Transarterial Embolization of Angiomyolipoma - A Systematic Review.
INTRODUCTION: Transarterial embolization (TAE) is increasingly used in the management of renal angiomyolipoma (AML). The level of evidence establishing the safety and efficacy of TAE has not increased in parallel.
MATERIALS AND METHODS: Using the MOOSE criteria, a systematic review of transarterial embolization of angiomyolipoma was performed to establish procedural safety and efficacy. MEDLINE PubMed search revealed 1739 publications, of which 31 studies met eligibility criteria.
RESULTS: 524 cases of TAE of AML were included. Self-limiting post-embolization syndrome occurred following 35.9%. Further morbidity occurred in 6.9%. No procedural mortality was reported. At a mean follow-up period of 39 months, mean size reduction was 3.4 cm (-38.3% of AML diameter). Unplanned repeat embolization or surgery was required in 20.9% during this period. The most frequent indications for repeat procedures include angiomyolipoma revascularization (30.0%), unchanged or increasing size (22.6%), refractory or recurring symptoms (16.7%), and representation with acute retroperitoneal hemorrhage (14.3%). A combination of two or more embolic agents was used in 46.8%, ethanol monotherapy in 41.7%, coil monotherapy in 6.2%, and foam or microparticle monotherapy in 5.2%.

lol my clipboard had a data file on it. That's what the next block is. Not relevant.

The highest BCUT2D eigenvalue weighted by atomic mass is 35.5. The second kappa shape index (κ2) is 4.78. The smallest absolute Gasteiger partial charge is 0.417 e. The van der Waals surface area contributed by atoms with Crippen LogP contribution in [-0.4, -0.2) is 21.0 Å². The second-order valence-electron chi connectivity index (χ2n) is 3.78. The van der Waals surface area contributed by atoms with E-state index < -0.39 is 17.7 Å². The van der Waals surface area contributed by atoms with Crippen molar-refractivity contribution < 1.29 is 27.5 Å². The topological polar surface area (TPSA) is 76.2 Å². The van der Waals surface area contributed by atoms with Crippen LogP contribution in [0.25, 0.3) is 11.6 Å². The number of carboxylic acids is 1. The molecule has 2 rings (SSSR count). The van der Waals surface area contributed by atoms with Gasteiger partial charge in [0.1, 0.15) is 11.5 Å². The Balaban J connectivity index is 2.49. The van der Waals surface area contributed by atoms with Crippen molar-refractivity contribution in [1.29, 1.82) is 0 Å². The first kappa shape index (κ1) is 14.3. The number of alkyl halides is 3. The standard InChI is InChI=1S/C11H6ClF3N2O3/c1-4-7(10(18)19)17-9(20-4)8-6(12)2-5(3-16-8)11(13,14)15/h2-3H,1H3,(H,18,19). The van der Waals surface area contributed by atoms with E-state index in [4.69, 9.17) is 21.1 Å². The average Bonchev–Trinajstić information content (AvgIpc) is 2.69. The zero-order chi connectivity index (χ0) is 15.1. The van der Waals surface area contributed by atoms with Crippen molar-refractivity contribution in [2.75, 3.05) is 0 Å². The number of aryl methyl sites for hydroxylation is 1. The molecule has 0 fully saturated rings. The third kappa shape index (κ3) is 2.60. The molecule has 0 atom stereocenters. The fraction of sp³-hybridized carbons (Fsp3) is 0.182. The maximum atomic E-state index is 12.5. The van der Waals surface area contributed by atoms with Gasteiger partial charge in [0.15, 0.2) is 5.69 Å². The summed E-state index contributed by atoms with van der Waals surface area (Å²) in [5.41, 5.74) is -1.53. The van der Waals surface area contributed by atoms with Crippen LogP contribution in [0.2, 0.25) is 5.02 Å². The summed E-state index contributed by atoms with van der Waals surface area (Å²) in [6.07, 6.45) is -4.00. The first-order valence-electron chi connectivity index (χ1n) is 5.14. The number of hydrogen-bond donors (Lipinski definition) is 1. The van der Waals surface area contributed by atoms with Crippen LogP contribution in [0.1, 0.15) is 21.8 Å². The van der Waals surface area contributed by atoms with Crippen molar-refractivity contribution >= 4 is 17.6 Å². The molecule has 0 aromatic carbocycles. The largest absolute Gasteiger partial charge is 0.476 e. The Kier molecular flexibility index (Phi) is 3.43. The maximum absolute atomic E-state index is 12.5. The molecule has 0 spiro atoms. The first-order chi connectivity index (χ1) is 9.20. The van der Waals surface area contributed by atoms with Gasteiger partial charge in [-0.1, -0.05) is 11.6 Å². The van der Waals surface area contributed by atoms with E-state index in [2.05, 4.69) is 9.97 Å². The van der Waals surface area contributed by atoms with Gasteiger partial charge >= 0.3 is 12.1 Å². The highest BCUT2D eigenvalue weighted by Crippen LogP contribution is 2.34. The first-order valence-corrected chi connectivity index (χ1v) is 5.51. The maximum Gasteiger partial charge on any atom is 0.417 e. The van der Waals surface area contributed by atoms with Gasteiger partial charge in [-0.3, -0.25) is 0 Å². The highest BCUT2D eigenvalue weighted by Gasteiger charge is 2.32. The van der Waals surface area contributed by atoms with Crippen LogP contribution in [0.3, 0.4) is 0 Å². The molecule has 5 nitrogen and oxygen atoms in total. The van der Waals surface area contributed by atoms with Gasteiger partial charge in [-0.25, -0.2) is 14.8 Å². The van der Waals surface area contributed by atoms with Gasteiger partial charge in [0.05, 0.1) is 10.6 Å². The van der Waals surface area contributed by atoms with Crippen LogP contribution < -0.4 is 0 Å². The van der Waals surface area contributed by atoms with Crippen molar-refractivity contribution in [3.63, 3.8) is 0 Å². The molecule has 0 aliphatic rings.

CONCLUSIONS: Transarterial embolization of angiomyolipoma demonstrates low rates of mortality and serious complications. Retreatment rates and size reduction at a mean follow-up duration of 39 months are presented. Longitudinal data assessing long-term size reduction and retreatment rates are lacking, recommendations guiding the indications for transarterial embolization and clear follow-up require further longitudinal data.